Goonhammer Historicals: Victrix Chasseurs a Cheval Review

The Chasseurs a Cheval of the Imperial Guard. A title that made enemies quiver, quartermasters shudder, cavalrymen tremble and husbands frown, all across Europe. The flashiest of the flash, the very epitome of Napoleonic style and finesse. Now, finally, in plastic. Can any kit stand up to their historical reputation of vim, vigour and exceptionally intricate uniforms? Victrix have given it their best shot.

Before diving in, we’ll thank Victrix for sending these over for review.

Chasseurs a Cheval of the Guard

When I got this set, I was intimidated at first just by the reputation of the regiment. Twelve of the fanciest uniforms and fastest horses in the French Empire, all in Victrix’ habitual quality and high level of detail – how was I going to manage this? The Chasseurs of the Guard were the best light cavalry Napoleon possessed, long-service veterans of multiple campaigns that could be either described as adventurous, strong-willed, dashing and handsome or downright rogues on horseback. They fought long and hard throughout the campaigns of the Empire, evolving out of Napoleon’s original Guides bodyguard through Marengo, Austerlitz, Eylau, Borodino, Leipzig and, finally, meeting their end at the last gasp, Waterloo. Their uniforms and exploits were – and remain – dazzling, drenched in orange, red, and glory. Many manufacturers make the Chasseurs a Cheval, but mostly in metal. There’s a lot of fiddly raised detail, overlapping textures, dynamic movement and flowing pelisses, all a struggle to make in multi-part plastic. Cutting a potentially long story short, with this kit Victrix have produced a fantastic set that stands up to the reputation of the Guard.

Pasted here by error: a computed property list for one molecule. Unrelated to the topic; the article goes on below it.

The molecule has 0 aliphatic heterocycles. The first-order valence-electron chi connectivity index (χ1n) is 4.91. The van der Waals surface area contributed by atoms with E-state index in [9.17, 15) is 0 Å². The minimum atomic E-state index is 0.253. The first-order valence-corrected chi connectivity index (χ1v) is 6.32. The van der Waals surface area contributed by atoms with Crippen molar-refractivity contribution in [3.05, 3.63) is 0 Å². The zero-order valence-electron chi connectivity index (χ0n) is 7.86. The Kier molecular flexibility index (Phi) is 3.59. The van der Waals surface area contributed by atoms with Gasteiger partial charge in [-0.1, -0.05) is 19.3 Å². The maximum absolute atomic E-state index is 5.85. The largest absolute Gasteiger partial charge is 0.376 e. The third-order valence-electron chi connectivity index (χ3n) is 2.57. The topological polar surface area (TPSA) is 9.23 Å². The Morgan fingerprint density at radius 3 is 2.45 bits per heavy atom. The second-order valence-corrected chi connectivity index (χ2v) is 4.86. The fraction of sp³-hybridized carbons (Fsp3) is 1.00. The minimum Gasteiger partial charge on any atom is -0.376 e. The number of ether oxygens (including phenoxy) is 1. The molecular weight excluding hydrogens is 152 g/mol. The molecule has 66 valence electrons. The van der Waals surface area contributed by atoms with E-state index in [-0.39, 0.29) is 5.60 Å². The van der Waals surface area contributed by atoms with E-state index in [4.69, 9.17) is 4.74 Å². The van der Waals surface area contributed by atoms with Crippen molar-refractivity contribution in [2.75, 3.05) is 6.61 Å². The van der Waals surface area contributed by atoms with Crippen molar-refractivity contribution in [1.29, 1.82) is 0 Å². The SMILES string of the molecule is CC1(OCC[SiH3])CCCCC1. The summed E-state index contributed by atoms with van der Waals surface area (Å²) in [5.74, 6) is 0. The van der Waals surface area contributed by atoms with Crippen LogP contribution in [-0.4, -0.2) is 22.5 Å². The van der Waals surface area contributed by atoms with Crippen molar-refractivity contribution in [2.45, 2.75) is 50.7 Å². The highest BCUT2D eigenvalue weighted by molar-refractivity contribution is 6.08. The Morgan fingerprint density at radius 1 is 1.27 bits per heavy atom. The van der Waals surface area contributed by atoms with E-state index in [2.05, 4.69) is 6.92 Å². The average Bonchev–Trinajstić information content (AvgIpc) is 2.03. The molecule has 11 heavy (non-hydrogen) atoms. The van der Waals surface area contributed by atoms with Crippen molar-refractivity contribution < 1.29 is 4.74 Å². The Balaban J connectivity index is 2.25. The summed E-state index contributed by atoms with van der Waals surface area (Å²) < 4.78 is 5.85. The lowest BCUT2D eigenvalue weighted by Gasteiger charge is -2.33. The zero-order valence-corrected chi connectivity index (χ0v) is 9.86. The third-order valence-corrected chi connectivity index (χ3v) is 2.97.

What you Get

Just like Victrix’ previous Napoleonic Cavalry sets, the Chasseurs a Cheval gives you 12 highly dynamic cavalry modelled at the charge in multi-part, posable plastic, with options for 9 line troopers, one officer, one eagle-carrier or additional trooper, and trumpeter. The sprue layout is one that’ll be familiar to anyone who has picked up one of these cavalry kits – three trooper sprues of three cavalry each – and one command sprue.

There’s a wide range of options, including several bodies with entirely separate pelisses (the small, exceptionally stylish, jacket held over the shoulder), multiple arm and head choices. Each model is composed of 8 components (and two horse components), including separate reins arms, scabbards and carbines, allowing you to fit the four basic trooper horse options to any trooper body.

Victrix Chasseur a Cheval components

One of the issues I felt with the French Dragoon kit from Victrix was that assembly was fiddly, with several components that were hard to locate properly on the riders and horses. These issues have been corrected here, and assembly is shockingly easy for such dynamic models as a result. Elements of the models in multiple pieces – like the Pelisses, which are in some cases half sculpted on the body – are keyed intelligently into the bodies, with seams between components cunningly hidden in fabric folds. Scabbard and sabretache pieces don’t float over the legs but are attached by subtle yet easy to locate grooves, making them easy to settle appropriately onto the model. A lower component count from the Dragoons doesn’t sacrifice detail and speeds up the build considerably. You’d think these would be a nightmare to put together, but while they’re not a beginner kit, they’re significantly easier than the Dragoons that preceded them.

The Pelisse intelligently fits to the body – this is a dry fit, with glue the seam completely disappears into the arm

Uniforms are mostly full-dress, with riding breeches rather than trousers, colpack flamme’s out and cords aplenty. If you wanted to model the Chasseurs without pelisses there’s one body on the trooper sprue where the peliesse is entirely separate, but the others are integrated, which does reduce your options a little. You use the kit to make other hussar-style uniformed French troops as well, and I’ve used one of the bodies sans-pelisse to make one of the Guardes d’Honneur, using a full-dress Shako head from the Perry Line Infantry kit to create headgear suitable for the pay-your-way Guardsmen and a spare Victrix French Dragoon horse.

Guard of Honour of the Imperial Guard.